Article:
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Getting started

Voltis makes it effortless connecting to databases and executing queries, utilizing read and write connection pools to enable database connection reuse and speed up SQL execution time by not having to reconnect on each request. Voltis allows you to run raw SQL or by using the Voltis Query Builder, each method will automatically resolve a read or write connection for you and execute the query on the correct server.

Currently Voltis supports the following databases:

  • MySQL 5.7+

(more support in development for other databases)


The configuration for your databases is located in /config/database.php and in there you may specify all your different connections to all the databases you wish to connect to, a default one is provided for you and shows all the available configuration options.

Let's go through each option to talk about how they should be used.

Default Connection

The default option must be set and is used to decide which database to use by default when no connection is specified, here you should set your main database that you interact with.

Database Connections

The connections array is where you list all of your databases that you want to connect to, an example database connection is provided in the configuration file. The default provided is called default and contains a connection to a MySQL database. Each connection must have a unique name but you may change the driver when connecting to a different database server.

"connections" => [

"database1" => [

// configuration options for db1...


"database2" => [

// configuration options for db2...



There are many options inside each connection, so let’s go through each of them.

Read & Write Connections

Compared to most PHP applications and database access, Voltis works a little differently, it uses a connection pool to keep connections to your database open, meaning you don’t have the overhead of creating and authenticating to a database per each request to your server.

That means you need to have a connection pool for both read and write connections, don’t worry as Voltis automatically manages this for you and will always use the right connection.

All you need to do is provide the read and write connections and setup the connection pool configuration, which we will talk about soon. For now let’s look at a read and write configuration array.

"read" => [
"hosts" => [

env("Main_Database.HOST", "")


"write" => [
"hosts" => [

env("Main_Database.HOST", "")


Here we have read and write connections, most applications will only use one database server and that is usually all you need. So if you are only using one database server, just place the same host IP for your read and write connections.

However, if your setup requires multiple read or write connections, Voltis supports that. All you need to do is add as many IPs to the read or write connections as you need. You can see the example above uses the main database host IP from the env config but you are not required to do that, you could simple just put an IP address there.

If you have multiple read or write connections, Voltis will choose a random host to connect to when creating the read and write connection pools.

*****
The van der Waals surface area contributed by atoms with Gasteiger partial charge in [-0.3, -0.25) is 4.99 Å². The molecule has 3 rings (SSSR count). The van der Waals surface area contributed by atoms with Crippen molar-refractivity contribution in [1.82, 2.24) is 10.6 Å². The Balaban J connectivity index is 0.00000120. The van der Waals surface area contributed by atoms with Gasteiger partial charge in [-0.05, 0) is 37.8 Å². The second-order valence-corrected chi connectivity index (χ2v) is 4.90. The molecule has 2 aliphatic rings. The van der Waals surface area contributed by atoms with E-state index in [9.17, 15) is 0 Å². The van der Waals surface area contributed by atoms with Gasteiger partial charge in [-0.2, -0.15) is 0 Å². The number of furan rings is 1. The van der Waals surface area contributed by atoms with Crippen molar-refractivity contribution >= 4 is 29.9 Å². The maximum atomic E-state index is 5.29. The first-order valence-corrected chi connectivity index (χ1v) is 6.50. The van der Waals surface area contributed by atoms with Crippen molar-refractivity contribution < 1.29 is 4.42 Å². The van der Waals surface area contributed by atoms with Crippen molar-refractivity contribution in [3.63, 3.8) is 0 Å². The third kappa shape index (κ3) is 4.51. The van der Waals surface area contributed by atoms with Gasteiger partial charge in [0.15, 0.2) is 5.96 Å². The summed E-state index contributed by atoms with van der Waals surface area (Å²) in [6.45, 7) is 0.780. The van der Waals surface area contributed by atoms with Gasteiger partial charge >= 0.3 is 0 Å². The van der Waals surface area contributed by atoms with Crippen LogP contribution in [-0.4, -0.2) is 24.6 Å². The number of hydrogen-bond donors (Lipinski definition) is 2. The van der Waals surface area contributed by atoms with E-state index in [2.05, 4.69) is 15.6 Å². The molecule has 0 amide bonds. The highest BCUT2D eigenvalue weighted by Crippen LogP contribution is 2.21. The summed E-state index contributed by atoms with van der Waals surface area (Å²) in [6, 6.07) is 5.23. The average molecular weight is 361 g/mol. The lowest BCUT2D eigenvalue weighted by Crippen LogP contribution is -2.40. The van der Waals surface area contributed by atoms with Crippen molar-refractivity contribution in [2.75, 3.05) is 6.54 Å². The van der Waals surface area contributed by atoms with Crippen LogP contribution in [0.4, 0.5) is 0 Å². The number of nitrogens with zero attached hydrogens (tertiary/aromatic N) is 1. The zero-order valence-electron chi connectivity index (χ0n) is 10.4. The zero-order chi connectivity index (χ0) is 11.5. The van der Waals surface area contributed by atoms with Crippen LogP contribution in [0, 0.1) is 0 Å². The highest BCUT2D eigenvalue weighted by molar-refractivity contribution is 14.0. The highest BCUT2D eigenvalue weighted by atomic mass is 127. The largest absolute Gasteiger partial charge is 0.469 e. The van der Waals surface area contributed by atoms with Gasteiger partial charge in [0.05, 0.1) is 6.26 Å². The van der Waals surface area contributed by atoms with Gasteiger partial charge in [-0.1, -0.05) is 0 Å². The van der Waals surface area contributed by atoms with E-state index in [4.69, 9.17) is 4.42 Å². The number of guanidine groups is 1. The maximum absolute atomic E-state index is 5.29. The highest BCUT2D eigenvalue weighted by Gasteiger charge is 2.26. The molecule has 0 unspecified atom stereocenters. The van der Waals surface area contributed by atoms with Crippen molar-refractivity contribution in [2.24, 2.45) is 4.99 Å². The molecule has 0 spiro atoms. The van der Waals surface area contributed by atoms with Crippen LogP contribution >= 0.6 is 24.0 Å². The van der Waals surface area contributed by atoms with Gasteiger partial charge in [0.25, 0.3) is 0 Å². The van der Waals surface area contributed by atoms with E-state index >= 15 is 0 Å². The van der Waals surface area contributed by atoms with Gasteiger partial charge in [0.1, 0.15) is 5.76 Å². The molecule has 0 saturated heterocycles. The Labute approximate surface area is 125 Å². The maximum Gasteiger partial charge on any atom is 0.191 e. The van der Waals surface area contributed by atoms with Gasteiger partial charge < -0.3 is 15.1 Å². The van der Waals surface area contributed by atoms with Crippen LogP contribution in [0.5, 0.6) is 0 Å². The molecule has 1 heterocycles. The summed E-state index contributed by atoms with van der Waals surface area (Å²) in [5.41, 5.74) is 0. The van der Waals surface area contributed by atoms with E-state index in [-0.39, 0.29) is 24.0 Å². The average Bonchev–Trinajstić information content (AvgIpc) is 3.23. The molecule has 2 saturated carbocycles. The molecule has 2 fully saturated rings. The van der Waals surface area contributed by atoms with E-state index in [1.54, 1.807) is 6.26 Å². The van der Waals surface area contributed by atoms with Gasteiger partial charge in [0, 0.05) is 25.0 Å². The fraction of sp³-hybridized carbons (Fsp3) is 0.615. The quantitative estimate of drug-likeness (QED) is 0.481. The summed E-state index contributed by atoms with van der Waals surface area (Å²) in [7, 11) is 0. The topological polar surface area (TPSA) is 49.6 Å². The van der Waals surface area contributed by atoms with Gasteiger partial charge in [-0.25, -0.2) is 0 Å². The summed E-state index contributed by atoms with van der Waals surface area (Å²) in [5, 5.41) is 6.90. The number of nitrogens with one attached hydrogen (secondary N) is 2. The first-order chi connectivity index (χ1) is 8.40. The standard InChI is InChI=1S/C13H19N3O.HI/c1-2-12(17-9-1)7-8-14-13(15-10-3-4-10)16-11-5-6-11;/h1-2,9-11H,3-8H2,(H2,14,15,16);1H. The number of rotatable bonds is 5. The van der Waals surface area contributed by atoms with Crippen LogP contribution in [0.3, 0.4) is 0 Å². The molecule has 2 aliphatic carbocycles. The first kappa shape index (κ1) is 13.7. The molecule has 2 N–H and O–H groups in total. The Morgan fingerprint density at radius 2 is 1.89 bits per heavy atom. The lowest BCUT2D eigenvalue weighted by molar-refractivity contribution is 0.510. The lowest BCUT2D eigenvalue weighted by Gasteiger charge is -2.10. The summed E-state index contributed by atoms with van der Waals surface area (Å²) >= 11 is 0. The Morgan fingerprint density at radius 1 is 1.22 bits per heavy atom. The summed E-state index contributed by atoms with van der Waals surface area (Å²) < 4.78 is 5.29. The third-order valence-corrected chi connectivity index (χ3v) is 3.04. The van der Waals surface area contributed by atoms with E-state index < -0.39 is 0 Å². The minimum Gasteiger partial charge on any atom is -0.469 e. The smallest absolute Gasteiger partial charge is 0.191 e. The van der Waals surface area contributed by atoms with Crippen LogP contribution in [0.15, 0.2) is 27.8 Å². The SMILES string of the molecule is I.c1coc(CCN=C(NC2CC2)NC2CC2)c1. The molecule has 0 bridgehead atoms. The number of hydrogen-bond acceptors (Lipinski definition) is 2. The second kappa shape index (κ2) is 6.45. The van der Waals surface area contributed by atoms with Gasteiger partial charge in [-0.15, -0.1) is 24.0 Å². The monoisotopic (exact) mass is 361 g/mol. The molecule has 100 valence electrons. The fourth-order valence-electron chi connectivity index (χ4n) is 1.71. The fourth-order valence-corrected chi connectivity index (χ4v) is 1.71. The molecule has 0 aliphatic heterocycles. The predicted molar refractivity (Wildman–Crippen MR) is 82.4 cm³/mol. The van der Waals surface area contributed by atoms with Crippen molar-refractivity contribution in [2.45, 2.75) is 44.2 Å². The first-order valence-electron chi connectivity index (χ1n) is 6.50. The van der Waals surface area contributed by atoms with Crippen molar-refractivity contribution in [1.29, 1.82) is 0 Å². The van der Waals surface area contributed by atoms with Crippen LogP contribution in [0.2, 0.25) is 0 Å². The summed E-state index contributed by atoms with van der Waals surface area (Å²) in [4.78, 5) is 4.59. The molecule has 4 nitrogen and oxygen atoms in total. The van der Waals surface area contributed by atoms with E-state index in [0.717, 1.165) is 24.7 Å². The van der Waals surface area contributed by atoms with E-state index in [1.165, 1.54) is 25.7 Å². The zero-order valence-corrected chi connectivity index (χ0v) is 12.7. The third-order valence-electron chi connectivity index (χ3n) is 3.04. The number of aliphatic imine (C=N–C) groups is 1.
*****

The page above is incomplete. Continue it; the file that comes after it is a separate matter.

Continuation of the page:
Setting the database to Active

Inside the database configuration, you have an active option, if set to true the database will be available for use in your application and a connection pool will be created during server boot. When this is set to false the database is not usable and no connection pool will be created during server boot.

Database Driver

When creating a database connection, each connection needs to have a valid driver set so Voltis knows what type of database it is connecting to. Here are the currently supported database drivers:

  • mysql: MySQL Server driver using PHP PDO

More database drivers are in development

Database Name

For the config option database you specify the database you want to connect to when running quires, the name of the database you want to select.

Database Port

Usually the common port for a database server such as MySQL is 3306 but you may change that to whatever port you are using.

Database Username

The username you are using to connect to your database server.

Database Password

The password you are using to connect to your database server.

Character Set

You may define which charset your database is using but a suitable default of utf8mb4 is used.


A collation of utf8mb4_unicode_ci is used as the default but you may change this if you like.


When setting a prefix Voltis will place this prefix at the start of table names, when using the Voltis Query Builder.

Connection Pool

As mentioned at the start, Voltis uses a connection pool for both read and write connections, this gives you immense control over the number of read or write connections you want to keep active, your application may need more reads than writes or the other way round, whatever your needs, Voltis allows you to define your pool to suit your needs.

A connection pool is a way to cache database connections, they are kept alive after being used and sit in a pool until they are needed to execute a query, then put back to wait for another request. The benefit here is performance and reusability, pre-connected database connections are quick to use as they are already available to you, no need to reconnect or authenticate to the database server again.

Wait Timeout

This option by default is set to 5 seconds and controls how long Voltis should wait to receive a connection.

Connection Idle Timeout

This option is used to specify in minutes how long a connection can be idle for until it is deemed inactive and removed from the pool. This idle connection timeout will respect the minimum connection limit. The default is 1 minute.